February 2013

One small step for the future

Training future academic clinicians for multidisciplinary research teamwork

About the MRSP

  • • Medical, dental and veterinary students, who are U.S. citizens or permanent residents, are eligible to apply.
  • • Applications are accepted annually from Oct. 1 through Jan.15.
  • • The 2012 – 2013 student stipend is $33,700 per year.
  • • Housing is available on or adjacent to the NIH campus.
  • • Health insurance is provided.
  • • Relocation expenses are provided.
  • • There is a student education fund for elective courses and conference attendance.
  • • A weekly dinner is held with NIH and university-based senior scientists.
  • • Each student has a dedicated senior NIH adviser.
  • • Mentored research occupies about 85 percent of students’ time.
  • • Additional academic activities include
    1. a) scientific lectures (basic to clinical),
    2. b) a journal club focused on clinical research issues,
    3. c) patient rounds illustrative of translation from basic science to clinical protocol,
    4. d) training in academic leadership,
    5. e) Pfizer-provided training in the drug-development process and
    6. f) elective NIH graduate courses and lectures.

Increasingly, we hear that future science must take on a team approach (1), without classical, single-discipline academic silos. This future likely will involve public–private partnerships linking academia and industry with each other and the public sector (2, 3). A key to the formation of any successful multidisciplinary team is communication, including the appreciation for and understanding of each other’s expertise. Through its new, yearlong Medical Research Scholars Program, the National Institutes of Health is trying to seed the fields of translational research by training one necessary segment of future biomedical science teams, health professional students, across the entire spectrum of research, from basic discovery to epidemiology and back. The overarching goal, in the spirit of the NIH Roadmap, is to help “advance science and enhance the health of the nation” (4).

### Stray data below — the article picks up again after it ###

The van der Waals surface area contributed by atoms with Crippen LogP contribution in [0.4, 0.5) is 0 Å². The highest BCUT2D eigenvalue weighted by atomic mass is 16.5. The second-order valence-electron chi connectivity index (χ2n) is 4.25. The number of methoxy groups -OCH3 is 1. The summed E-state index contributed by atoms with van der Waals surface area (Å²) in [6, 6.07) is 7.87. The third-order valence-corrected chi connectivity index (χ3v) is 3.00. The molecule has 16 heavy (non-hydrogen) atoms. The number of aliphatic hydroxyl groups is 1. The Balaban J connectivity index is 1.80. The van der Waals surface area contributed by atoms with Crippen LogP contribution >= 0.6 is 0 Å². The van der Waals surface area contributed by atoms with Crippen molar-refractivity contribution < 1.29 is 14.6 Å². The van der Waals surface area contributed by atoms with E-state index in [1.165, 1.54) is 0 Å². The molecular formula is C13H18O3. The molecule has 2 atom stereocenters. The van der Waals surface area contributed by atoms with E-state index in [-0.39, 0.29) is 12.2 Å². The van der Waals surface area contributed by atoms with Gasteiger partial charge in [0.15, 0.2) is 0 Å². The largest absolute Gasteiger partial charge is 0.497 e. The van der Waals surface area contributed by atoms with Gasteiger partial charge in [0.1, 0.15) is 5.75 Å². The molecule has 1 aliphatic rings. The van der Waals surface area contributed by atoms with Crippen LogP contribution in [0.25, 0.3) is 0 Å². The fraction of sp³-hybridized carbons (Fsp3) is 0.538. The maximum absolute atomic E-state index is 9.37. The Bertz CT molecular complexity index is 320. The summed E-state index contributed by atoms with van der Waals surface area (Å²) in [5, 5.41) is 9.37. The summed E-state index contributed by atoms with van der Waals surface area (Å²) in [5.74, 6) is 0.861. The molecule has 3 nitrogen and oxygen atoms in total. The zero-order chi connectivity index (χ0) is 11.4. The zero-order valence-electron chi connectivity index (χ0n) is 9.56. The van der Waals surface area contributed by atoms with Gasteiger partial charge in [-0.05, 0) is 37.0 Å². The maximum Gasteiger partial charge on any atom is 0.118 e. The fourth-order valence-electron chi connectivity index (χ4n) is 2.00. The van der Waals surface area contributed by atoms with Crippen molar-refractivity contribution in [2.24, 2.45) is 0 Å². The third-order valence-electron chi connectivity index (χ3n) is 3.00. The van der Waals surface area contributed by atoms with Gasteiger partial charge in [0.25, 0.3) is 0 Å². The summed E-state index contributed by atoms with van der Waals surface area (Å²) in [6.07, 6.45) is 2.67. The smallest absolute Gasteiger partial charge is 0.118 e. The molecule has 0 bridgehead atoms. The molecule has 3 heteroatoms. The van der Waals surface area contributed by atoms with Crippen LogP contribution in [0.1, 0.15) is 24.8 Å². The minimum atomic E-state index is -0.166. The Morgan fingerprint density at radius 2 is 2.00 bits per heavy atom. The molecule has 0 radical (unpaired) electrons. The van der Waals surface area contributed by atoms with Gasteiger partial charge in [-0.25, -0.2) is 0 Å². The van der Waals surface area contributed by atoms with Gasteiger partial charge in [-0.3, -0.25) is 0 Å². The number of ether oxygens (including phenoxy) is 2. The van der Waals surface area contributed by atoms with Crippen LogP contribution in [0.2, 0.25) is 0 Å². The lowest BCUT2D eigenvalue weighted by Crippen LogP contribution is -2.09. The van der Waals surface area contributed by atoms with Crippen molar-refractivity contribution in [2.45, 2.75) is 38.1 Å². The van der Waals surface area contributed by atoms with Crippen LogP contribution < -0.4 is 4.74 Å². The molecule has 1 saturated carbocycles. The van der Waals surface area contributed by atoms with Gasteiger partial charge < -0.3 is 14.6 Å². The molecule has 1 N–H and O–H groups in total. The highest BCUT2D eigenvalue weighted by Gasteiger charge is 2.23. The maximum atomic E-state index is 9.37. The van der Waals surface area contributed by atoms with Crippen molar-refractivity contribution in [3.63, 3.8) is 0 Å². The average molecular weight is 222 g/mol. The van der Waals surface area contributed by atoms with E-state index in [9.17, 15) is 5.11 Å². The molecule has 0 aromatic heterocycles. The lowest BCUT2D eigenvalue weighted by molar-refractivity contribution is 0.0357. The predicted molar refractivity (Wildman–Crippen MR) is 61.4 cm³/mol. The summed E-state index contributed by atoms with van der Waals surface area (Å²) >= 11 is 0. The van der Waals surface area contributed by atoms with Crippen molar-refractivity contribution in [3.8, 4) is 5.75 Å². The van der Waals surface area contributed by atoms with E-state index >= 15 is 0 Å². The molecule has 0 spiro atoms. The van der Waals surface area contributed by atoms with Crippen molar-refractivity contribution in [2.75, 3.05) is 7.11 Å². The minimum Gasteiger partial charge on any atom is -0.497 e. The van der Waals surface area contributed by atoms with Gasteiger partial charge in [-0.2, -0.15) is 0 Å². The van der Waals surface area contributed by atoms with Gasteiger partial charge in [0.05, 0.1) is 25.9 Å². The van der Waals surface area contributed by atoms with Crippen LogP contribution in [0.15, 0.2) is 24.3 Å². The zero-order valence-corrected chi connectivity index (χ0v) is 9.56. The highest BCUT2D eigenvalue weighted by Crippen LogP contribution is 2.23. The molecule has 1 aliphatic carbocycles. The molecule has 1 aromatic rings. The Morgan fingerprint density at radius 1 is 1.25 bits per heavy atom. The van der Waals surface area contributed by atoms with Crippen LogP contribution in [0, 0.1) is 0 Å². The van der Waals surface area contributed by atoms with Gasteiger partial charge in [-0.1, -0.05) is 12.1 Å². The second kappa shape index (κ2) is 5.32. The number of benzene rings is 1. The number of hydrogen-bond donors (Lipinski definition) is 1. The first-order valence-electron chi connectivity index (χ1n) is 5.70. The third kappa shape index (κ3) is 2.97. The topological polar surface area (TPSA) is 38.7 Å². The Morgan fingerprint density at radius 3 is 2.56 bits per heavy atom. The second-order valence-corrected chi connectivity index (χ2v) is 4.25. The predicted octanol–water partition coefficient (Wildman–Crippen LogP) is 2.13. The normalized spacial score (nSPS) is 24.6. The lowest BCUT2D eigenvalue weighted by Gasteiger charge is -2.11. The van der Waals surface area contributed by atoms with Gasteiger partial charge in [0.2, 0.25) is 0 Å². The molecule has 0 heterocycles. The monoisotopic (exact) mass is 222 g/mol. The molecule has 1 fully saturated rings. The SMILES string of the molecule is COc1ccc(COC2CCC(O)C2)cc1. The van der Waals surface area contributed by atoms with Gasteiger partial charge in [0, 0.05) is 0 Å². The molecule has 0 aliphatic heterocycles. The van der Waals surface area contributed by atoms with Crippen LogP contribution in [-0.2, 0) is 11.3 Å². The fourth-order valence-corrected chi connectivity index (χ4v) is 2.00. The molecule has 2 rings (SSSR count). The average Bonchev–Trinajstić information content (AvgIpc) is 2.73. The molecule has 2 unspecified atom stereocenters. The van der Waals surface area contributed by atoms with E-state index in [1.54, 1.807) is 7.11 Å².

Since its founding, the NIH has been committed to the training of future biomedical researchers and clinician–scientists. As a result, many American basic scientists received their Ph.D.s through NIH-sponsored training programs, as did many double-degreed clinician–scientists. When one of us (Baum) completed his Ph.D. in biochemistry in the mid-1970s through such a training program, the future looked bright for an academic research career, and it was. However, right now the future seems uncertain for all stripes of young biomedical scientists. As Bob Dylan sang in 1964, “The times they are a changin’.”

A major accelerator for change in biomedical research occurred in 2003, when then-NIH Director Elias Zerhouni published a paper in the journal Science announcing the NIH Roadmap (5). Two of the three major themes described were “research teams of the future” and “reengineering the clinical research enterprise” (5). Since then, translational research and multidisciplinary science have become catchwords, while the country’s current economic woes have led to concerns about the financial support available for and the preeminence of American biomedical science (6, 7). Not surprisingly, the bidirectional research emphasis and economic challenges have sparked concern about career opportunities available for young scientists and students, whether they are focused on either the basic or clinical science ends of the biomedical research continuum (8, 9).